"It's always been a thing that I saw comforting," confesses Los Angeles based duo, more* about their latest single, 'Anything Can Happen' - marking another release in the array of tracks they have shared this year. On what the song means, the band shares: "As someone who has battled with anxiety most of my adult life, I’ve spent a lot of time considering how to overcome it. I’ve bit my nails down to the cuticle, paced around rooms twisting and pulling the tips of my hair, and spent hundreds (thousands) of hours tinkering away at nothing in dark studios around LA. This is a song I made whilst trying to evade a nagging restlessness that seems to follow me everywhere."
more* compiled a photo diary for us while they were on tour with Haim recently, and chatted to us about all things attraction, their songwriting processes, and future songs in the works...
COUP DE MAIN: You guys just got off tour with Haim - what was that experience like?
MORE*: Kane has been friends with those girls for years - since middle school. For that reason, and because they’re extraordinarily sweet, it was very easy to slot ourselves into tour life with them. Personally, I’ve never been on a tour longer than a week before, and I understand tours at this stage in a band’s career aren’t typically as comfortable as this one was (they were nice enough to let us ride on the bus with them), but I can’t imagine a touring scenario better than this one was. It was one of those times that you’re nostalgic for before it ends. We’re ready to go again. But now we’re snooty and will demand private jets for future tours. It’s the next logical step.
CDM: Do you have a favourite memory from the tour?
MORE*: Many. Backstage drinking games with everyone, Chicago Cubs game, playing Moda Arena, home of the Trailblazers (Damian Lillard plays there so that was cool). We had a day off in a tiny gambling town called Deadwood, South Dakota and put $500 on red in roulette. Lost it in about four seconds.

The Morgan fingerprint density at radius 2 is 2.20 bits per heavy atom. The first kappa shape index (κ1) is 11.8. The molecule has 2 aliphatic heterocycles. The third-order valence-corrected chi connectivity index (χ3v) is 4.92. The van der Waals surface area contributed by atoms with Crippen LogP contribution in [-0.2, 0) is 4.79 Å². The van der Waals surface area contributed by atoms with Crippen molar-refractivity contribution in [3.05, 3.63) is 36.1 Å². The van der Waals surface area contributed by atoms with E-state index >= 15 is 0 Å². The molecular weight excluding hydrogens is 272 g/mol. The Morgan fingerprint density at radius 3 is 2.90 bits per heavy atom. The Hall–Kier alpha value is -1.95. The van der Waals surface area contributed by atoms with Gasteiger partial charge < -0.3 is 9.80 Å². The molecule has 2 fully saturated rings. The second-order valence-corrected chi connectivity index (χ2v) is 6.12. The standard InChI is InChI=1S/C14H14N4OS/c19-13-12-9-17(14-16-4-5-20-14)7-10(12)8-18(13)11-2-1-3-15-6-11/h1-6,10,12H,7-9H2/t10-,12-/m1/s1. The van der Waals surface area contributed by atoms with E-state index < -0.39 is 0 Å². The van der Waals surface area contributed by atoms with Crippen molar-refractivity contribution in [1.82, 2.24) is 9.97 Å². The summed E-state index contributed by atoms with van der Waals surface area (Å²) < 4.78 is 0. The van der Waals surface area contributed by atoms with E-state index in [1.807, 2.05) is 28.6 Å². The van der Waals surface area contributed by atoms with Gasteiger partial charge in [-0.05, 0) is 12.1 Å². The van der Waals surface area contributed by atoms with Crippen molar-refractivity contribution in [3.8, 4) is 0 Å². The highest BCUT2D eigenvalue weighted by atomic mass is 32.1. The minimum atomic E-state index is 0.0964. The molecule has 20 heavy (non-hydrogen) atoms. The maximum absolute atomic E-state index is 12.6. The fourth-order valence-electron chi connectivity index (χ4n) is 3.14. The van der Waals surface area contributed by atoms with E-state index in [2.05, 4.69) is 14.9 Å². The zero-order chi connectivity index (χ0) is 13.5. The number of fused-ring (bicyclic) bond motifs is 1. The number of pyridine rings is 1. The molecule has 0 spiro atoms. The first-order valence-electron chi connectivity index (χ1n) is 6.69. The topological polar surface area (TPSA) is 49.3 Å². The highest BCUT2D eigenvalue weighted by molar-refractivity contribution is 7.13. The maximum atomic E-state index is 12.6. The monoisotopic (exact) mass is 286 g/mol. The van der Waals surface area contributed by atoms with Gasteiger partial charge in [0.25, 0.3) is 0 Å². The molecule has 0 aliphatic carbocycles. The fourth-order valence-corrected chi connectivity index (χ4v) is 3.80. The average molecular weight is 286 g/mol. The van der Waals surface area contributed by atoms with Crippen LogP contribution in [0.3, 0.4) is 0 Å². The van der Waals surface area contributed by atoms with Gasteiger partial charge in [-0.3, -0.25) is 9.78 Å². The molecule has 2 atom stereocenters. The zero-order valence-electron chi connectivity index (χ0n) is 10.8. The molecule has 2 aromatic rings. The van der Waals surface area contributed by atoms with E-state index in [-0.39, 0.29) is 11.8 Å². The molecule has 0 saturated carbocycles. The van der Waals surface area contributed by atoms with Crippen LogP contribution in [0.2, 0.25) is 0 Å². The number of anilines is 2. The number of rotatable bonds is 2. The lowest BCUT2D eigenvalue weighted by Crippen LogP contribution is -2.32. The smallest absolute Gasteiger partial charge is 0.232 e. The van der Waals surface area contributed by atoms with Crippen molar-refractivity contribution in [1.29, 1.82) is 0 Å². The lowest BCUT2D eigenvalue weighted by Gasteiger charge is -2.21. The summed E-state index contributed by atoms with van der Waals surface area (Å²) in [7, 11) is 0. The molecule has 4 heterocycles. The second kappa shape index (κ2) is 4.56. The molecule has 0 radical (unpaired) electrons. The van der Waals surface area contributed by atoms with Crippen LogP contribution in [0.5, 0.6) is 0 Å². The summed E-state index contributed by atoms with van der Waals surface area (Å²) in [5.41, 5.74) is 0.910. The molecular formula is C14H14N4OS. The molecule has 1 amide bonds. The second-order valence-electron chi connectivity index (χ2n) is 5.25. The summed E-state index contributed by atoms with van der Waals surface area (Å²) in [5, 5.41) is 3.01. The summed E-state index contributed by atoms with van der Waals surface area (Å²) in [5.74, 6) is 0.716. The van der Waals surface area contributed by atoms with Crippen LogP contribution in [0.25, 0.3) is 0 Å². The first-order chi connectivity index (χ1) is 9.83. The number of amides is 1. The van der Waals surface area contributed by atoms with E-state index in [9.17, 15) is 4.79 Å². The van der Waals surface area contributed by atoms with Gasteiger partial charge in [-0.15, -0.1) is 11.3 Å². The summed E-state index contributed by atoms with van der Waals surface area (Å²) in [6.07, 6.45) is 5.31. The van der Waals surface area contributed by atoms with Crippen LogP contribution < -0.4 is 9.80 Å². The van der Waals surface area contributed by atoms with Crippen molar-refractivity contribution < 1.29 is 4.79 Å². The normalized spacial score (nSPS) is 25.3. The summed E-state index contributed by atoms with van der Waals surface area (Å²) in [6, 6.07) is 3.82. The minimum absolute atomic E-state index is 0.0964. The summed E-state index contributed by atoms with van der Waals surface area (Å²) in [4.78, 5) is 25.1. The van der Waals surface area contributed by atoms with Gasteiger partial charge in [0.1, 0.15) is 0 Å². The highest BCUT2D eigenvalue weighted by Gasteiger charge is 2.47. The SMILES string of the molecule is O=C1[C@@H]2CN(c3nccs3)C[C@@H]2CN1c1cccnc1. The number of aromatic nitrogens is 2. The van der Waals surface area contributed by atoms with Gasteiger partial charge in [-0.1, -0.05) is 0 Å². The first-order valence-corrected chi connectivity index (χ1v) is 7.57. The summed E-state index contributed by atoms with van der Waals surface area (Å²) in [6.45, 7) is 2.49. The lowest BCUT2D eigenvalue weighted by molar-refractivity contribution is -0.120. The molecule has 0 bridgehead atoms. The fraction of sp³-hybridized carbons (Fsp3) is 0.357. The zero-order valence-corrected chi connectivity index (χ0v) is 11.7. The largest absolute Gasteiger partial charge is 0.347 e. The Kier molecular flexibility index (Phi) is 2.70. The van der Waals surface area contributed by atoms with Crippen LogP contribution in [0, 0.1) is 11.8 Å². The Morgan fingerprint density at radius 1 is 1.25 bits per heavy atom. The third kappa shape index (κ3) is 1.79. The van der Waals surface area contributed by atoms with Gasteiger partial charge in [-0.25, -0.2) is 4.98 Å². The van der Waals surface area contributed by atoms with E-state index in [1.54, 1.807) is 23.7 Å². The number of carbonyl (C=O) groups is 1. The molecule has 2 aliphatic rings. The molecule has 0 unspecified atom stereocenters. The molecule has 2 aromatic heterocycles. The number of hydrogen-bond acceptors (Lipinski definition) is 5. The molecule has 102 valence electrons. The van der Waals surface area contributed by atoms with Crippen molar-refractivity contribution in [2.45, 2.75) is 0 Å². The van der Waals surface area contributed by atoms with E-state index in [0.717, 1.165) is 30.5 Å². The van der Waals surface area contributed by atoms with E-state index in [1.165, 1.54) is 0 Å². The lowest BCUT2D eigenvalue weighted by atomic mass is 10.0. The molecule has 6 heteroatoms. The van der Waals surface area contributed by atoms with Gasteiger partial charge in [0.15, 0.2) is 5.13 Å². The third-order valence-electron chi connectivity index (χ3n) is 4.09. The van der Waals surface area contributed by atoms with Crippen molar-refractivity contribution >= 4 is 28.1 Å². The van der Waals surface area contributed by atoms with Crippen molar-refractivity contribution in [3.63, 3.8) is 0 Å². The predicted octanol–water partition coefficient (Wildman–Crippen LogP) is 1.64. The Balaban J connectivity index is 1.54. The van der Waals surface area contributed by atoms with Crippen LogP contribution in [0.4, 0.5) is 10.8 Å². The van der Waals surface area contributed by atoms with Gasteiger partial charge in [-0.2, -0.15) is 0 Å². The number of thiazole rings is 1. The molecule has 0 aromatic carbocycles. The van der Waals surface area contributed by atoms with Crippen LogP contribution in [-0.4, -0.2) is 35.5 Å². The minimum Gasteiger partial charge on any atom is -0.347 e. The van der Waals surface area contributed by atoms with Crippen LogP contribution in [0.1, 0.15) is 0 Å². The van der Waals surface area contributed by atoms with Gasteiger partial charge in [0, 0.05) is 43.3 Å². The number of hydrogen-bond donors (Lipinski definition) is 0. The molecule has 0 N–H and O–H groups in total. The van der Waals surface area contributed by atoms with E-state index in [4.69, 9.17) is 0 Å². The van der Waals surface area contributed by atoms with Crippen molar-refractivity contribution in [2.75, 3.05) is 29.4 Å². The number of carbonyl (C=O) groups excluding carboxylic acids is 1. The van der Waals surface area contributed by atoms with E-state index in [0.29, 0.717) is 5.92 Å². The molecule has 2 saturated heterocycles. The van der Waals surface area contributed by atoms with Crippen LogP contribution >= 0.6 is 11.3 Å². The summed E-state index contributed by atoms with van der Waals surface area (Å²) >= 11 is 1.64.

CDM: You explore the concept of a connection that you can't explain in 'I Really Want To See You Again' - do you think there is a difference between connection and attraction?
MORE*: Certainly. Attraction can be fleeting; something you feel in the head. Connection seems to last. It’s something you feel in the gut.
CDM: You posted recently the process of creating 'Whose Side You’re On’. How long does a song usually take to create from beginning to end?
MORE*: Suppose it depends on the song. Some songs are written quickly, within an hour or a day or two. Others hang around for months and are harder to crack. There are usually about three ‘breakthroughs’ during the writing process that allow a song to maintain a hold on the writer - conceptually, melodically, and chord-ally, and then maybe a surprising (even to the writer) lyrical twist that comes from the subconscious or the ether. But these can come immediately or over long periods of time. It might be the same for production. For some songs, the arrangement and sonic quality is found really quickly. Others are fucking wretched and won’t become clear for too long. Ultimately, because we’re now doing everything ‘in-house’ (from writing through to a finished production), we take some time, typically weeks to months to see a song through from conception to completion.